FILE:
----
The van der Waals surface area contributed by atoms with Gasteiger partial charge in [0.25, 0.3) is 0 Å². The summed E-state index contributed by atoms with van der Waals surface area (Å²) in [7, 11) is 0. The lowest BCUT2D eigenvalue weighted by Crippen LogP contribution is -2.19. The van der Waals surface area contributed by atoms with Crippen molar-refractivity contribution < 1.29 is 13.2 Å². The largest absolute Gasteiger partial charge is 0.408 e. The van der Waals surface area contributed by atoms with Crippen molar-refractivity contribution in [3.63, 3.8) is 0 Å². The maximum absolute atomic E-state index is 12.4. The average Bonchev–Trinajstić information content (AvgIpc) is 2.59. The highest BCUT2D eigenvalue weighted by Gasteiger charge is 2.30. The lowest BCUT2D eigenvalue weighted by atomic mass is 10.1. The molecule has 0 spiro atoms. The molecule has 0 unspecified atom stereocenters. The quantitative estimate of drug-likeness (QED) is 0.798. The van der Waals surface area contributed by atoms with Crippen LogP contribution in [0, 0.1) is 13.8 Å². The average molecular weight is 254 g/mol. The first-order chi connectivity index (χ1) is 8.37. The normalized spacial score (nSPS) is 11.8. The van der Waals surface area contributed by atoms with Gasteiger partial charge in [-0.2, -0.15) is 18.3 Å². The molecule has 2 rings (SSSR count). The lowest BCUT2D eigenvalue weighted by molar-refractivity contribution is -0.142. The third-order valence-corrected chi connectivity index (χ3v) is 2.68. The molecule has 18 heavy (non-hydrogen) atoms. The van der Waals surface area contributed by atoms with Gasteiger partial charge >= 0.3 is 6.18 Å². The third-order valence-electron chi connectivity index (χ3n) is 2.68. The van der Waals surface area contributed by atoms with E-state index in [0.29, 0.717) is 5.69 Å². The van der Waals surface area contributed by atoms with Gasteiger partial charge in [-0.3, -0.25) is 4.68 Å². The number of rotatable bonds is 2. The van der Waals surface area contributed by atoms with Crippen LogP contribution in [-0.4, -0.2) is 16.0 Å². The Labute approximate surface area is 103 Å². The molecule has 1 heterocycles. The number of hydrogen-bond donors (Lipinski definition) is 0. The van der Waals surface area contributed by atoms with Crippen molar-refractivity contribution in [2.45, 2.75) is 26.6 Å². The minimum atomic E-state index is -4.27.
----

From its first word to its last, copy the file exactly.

The van der Waals surface area contributed by atoms with Gasteiger partial charge in [0.25, 0.3) is 0 Å². The summed E-state index contributed by atoms with van der Waals surface area (Å²) in [7, 11) is 0. The lowest BCUT2D eigenvalue weighted by Crippen LogP contribution is -2.19. The van der Waals surface area contributed by atoms with Crippen molar-refractivity contribution < 1.29 is 13.2 Å². The largest absolute Gasteiger partial charge is 0.408 e. The van der Waals surface area contributed by atoms with Crippen molar-refractivity contribution in [3.63, 3.8) is 0 Å². The maximum absolute atomic E-state index is 12.4. The average Bonchev–Trinajstić information content (AvgIpc) is 2.59. The highest BCUT2D eigenvalue weighted by Gasteiger charge is 2.30. The lowest BCUT2D eigenvalue weighted by atomic mass is 10.1. The molecule has 0 spiro atoms. The molecule has 0 unspecified atom stereocenters. The quantitative estimate of drug-likeness (QED) is 0.798. The van der Waals surface area contributed by atoms with Crippen LogP contribution in [0, 0.1) is 13.8 Å². The average molecular weight is 254 g/mol. The first-order chi connectivity index (χ1) is 8.37. The normalized spacial score (nSPS) is 11.8. The van der Waals surface area contributed by atoms with Gasteiger partial charge in [-0.2, -0.15) is 18.3 Å². The molecule has 2 rings (SSSR count). The lowest BCUT2D eigenvalue weighted by molar-refractivity contribution is -0.142. The third-order valence-corrected chi connectivity index (χ3v) is 2.68. The molecule has 18 heavy (non-hydrogen) atoms. The van der Waals surface area contributed by atoms with Gasteiger partial charge >= 0.3 is 6.18 Å². The third-order valence-electron chi connectivity index (χ3n) is 2.68. The van der Waals surface area contributed by atoms with E-state index in [0.29, 0.717) is 5.69 Å². The van der Waals surface area contributed by atoms with Gasteiger partial charge in [-0.3, -0.25) is 4.68 Å². The number of rotatable bonds is 2. The van der Waals surface area contributed by atoms with Crippen LogP contribution in [-0.4, -0.2) is 16.0 Å². The Labute approximate surface area is 103 Å². The molecule has 1 heterocycles. The number of hydrogen-bond donors (Lipinski definition) is 0. The van der Waals surface area contributed by atoms with Crippen molar-refractivity contribution in [2.45, 2.75) is 26.6 Å². The minimum atomic E-state index is -4.27.